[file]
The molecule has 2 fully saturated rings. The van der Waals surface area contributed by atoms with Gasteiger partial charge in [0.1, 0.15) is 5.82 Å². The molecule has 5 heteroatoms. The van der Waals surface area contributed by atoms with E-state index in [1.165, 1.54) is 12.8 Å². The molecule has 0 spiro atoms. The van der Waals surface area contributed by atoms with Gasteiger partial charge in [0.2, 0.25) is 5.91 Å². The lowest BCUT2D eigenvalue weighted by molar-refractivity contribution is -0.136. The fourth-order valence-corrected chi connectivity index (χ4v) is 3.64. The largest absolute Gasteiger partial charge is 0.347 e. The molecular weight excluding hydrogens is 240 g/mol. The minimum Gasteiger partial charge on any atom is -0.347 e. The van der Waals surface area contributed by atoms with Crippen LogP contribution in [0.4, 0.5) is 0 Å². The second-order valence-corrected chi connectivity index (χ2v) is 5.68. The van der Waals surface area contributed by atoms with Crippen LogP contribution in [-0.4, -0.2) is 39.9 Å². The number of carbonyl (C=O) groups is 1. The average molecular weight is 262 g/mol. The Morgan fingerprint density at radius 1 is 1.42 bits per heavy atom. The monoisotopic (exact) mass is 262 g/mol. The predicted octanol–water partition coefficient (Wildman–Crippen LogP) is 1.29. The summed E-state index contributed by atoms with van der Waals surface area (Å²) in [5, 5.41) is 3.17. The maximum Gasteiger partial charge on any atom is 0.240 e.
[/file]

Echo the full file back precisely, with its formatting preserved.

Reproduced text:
The molecule has 2 fully saturated rings. The van der Waals surface area contributed by atoms with Gasteiger partial charge in [0.1, 0.15) is 5.82 Å². The molecule has 5 heteroatoms. The van der Waals surface area contributed by atoms with E-state index in [1.165, 1.54) is 12.8 Å². The molecule has 0 spiro atoms. The van der Waals surface area contributed by atoms with Gasteiger partial charge in [0.2, 0.25) is 5.91 Å². The lowest BCUT2D eigenvalue weighted by molar-refractivity contribution is -0.136. The fourth-order valence-corrected chi connectivity index (χ4v) is 3.64. The largest absolute Gasteiger partial charge is 0.347 e. The molecular weight excluding hydrogens is 240 g/mol. The minimum Gasteiger partial charge on any atom is -0.347 e. The van der Waals surface area contributed by atoms with Crippen LogP contribution in [0.4, 0.5) is 0 Å². The second-order valence-corrected chi connectivity index (χ2v) is 5.68. The van der Waals surface area contributed by atoms with Crippen LogP contribution in [-0.4, -0.2) is 39.9 Å². The number of carbonyl (C=O) groups is 1. The average molecular weight is 262 g/mol. The Morgan fingerprint density at radius 1 is 1.42 bits per heavy atom. The monoisotopic (exact) mass is 262 g/mol. The predicted octanol–water partition coefficient (Wildman–Crippen LogP) is 1.29. The summed E-state index contributed by atoms with van der Waals surface area (Å²) in [5, 5.41) is 3.17. The maximum Gasteiger partial charge on any atom is 0.240 e.